• 1. From Woodrow Wilson, “Joint Address to Congress Leading to a Declaration of War Against Germany” (2 April 1917)
  • 2. Clifford Carleton, “He is keeping the World safe for Democracy” (1916–18)
  • 3. From Randolph Bourne, “The War and the Intellectuals,” The Seven Arts (June 1917)
  • 4. From Ernest Hemingway, “Six Men Become Tankers,” The Kansas City Star (17 April 1918)
  • 5. From Vera Brittain, Testament of Youth (1933)
  • 6. Wilfred Owen, “Dulce et Decorum Est” (1920)
  • 7. Siegfried Sassoon, “Autumn” (1918)
  • 8. From “Fifth Av. Cheers Negro Veterans,” The New York Times (18 February 1919)
  • 9. From Major George A. Soper, “The Influenza Pneumonia Pandemic in the American Army Camps during September and October, 1918,” Science (8 November 1918)
  • 10. Poster about influenza prevention, Illustrated Current News (18 October 1918)
  • 11. From Ernest Hemingway, Death in the Afternoon (1932)

Appendix C: Changing Norms for Men and Women

  • 1. Nineteenth Amendment to the US Constitution (1920)
  • 2. From Ernest Hemingway, “The Art of Fiction XXI,” Interview with George Plimpton, The Paris Review (Spring 1958)
  • 3. From Elinor Glyn, The Philosophy of Love (1923)
  • 4. From H.L. Mencken, In Defense of Women (1922)
  • 5. From F.P. Millard, What a Man Goes Through (1925)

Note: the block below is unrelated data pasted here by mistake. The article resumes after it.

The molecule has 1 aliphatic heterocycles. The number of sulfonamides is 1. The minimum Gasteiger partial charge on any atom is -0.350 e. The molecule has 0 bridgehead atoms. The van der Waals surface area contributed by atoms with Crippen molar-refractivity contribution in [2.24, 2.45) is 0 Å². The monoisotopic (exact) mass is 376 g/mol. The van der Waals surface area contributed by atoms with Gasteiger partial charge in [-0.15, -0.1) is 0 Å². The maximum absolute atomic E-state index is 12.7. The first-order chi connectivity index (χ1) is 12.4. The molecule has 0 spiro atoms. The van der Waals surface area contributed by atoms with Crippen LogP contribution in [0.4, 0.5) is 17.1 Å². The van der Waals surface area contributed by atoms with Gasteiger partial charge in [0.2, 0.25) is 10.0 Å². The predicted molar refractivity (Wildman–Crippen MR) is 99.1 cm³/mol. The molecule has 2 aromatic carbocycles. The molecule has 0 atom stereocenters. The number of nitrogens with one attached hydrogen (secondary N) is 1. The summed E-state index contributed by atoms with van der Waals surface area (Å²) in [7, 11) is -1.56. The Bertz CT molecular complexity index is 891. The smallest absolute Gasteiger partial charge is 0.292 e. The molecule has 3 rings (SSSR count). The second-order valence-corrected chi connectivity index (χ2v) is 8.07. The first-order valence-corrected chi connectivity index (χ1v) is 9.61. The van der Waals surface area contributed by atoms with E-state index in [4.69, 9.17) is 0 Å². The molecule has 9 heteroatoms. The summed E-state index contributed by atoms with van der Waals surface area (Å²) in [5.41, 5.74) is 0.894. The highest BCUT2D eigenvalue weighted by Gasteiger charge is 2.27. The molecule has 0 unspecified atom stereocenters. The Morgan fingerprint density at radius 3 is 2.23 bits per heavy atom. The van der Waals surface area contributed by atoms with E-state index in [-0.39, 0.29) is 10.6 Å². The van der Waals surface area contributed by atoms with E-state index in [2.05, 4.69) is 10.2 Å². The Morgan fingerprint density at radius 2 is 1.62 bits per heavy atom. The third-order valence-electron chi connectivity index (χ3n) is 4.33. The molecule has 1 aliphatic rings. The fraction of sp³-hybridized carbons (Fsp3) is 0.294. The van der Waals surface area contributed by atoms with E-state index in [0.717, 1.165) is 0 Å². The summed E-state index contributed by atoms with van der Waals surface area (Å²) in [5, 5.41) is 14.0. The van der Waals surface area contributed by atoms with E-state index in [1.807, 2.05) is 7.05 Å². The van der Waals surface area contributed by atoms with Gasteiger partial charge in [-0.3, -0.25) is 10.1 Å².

• 6. From Elizabeth Benson, “The ‘Outrageous’ Younger Set,” Vanity Fair (September 1927)
  • 7. From Havelock Ellis, Sexual Inversion (1897; 1915)

Appendix D: Social and Political Turmoil in the United States

  • 1. Eighteenth Amendment to the US Constitution (1919)
  • 2. From “1917–1927,” The Nation (6 April 1927)
  • 3. “How Shall We Meet the Klan?,” The World Tomorrow (March 1924)
    • a. Horace J. Wolf, Part I
    • b. George E. Haynes, Part II
    • c. From John McPike Keresey, Part III
  • 4. From “May Jews Go to College?,” The Nation (14 June 1922)
  • 5. Hallahan (cartoonist), “The Only Way to Handle It,” The Evening Bulletin (May 1921)

Appendix E: Post–World War I Literature and Expatriate Paris

  • 1. From Helen McAfee, “The Literature of Disillusion,” The Atlantic Monthly (August 1923)
  • 2. “U.S. Citizens Give Self-Exile Causes,” The Washington Post (25 November 1928)
  • 3. “Tourists Spend More Than Debt Payments Bring,” The Christian Science Monitor (1 June 1928)
  • 4. From Ernest Hemingway, “American Bohemians in Paris a Weird Lot,” The Toronto Star Weekly (25 March 1922)
  • 5. From Sisley Huddleston, “A Quarter That Tries” (1928)
  • 6. “Corned Beef Hash Offered in Paris,” The Washington Post (9 December 1928)
  • 7. “Paris Has Negro Colony, Drawn There By Jazz,” Daily Boston Globe (20 April 1928)
  • 8. Langston Hughes, “To a Negro Jazz Band in a Parisian Cabaret,” The Crisis (December 1925)

Appendix F: Spain, Basques, Bullfighting, and the Festival of San Fermín

  • 1. From Havelock Ellis, The Soul of Spain (1908; rpt. 1920)
  • 2. From Clara E. Laughlin, So You’re Going to Spain! (1931)
  • 3. From Ernest Hemingway, letter to Bill Horne (17–18 July 1923)
  • 4. From Ernest Hemingway, “World’s Series of Bull Fighting a Mad, Whirling Carnival,” The Toronto Star Weekly (27 October 1923)
  • 5. From Ernest Hemingway, Death in the Afternoon (1932)

Works Cited and Recommended Reading
Permissions Acknowledgements

Debra A. Moddelmog is Dean of Liberal Arts Emerita and Professor of English Emerita at University of Nevada, Reno, and Emerita Professor of English at The Ohio State University.